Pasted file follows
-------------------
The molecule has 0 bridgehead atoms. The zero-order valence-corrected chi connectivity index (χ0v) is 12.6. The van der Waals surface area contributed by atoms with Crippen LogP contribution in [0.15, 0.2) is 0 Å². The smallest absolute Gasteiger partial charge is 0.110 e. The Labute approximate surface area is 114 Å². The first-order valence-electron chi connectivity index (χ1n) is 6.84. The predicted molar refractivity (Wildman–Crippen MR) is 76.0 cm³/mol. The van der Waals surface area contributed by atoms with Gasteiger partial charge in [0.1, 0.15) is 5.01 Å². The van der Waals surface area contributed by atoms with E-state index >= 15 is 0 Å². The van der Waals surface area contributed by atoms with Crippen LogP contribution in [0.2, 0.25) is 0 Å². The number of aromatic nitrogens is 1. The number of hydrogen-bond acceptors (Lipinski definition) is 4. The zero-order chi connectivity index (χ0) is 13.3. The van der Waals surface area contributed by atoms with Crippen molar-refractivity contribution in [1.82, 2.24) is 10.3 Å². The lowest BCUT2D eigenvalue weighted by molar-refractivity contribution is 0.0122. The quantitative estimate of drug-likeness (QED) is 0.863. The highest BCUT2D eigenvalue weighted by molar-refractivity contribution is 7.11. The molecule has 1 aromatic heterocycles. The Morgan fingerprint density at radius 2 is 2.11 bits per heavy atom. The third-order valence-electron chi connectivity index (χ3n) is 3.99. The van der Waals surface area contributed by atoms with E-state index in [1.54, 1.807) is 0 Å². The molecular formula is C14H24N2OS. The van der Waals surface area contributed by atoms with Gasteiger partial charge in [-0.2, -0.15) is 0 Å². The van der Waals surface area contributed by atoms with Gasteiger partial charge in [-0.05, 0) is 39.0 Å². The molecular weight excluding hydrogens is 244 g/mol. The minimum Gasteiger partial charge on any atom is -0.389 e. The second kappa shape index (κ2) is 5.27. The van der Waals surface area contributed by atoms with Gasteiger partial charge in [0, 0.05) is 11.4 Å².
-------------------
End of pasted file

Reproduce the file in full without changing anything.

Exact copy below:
The molecule has 0 bridgehead atoms. The zero-order valence-corrected chi connectivity index (χ0v) is 12.6. The van der Waals surface area contributed by atoms with Crippen LogP contribution in [0.15, 0.2) is 0 Å². The smallest absolute Gasteiger partial charge is 0.110 e. The Labute approximate surface area is 114 Å². The first-order valence-electron chi connectivity index (χ1n) is 6.84. The predicted molar refractivity (Wildman–Crippen MR) is 76.0 cm³/mol. The van der Waals surface area contributed by atoms with Gasteiger partial charge in [0.1, 0.15) is 5.01 Å². The van der Waals surface area contributed by atoms with E-state index >= 15 is 0 Å². The van der Waals surface area contributed by atoms with Crippen LogP contribution in [0.2, 0.25) is 0 Å². The number of aromatic nitrogens is 1. The number of hydrogen-bond acceptors (Lipinski definition) is 4. The zero-order chi connectivity index (χ0) is 13.3. The van der Waals surface area contributed by atoms with Crippen molar-refractivity contribution in [1.82, 2.24) is 10.3 Å². The lowest BCUT2D eigenvalue weighted by molar-refractivity contribution is 0.0122. The quantitative estimate of drug-likeness (QED) is 0.863. The highest BCUT2D eigenvalue weighted by molar-refractivity contribution is 7.11. The molecule has 1 aromatic heterocycles. The Morgan fingerprint density at radius 2 is 2.11 bits per heavy atom. The third-order valence-electron chi connectivity index (χ3n) is 3.99. The van der Waals surface area contributed by atoms with E-state index in [1.54, 1.807) is 0 Å². The molecular formula is C14H24N2OS. The van der Waals surface area contributed by atoms with Gasteiger partial charge in [-0.2, -0.15) is 0 Å². The van der Waals surface area contributed by atoms with Gasteiger partial charge in [-0.05, 0) is 39.0 Å². The molecular weight excluding hydrogens is 244 g/mol. The minimum Gasteiger partial charge on any atom is -0.389 e. The second kappa shape index (κ2) is 5.27. The van der Waals surface area contributed by atoms with Gasteiger partial charge in [0, 0.05) is 11.4 Å².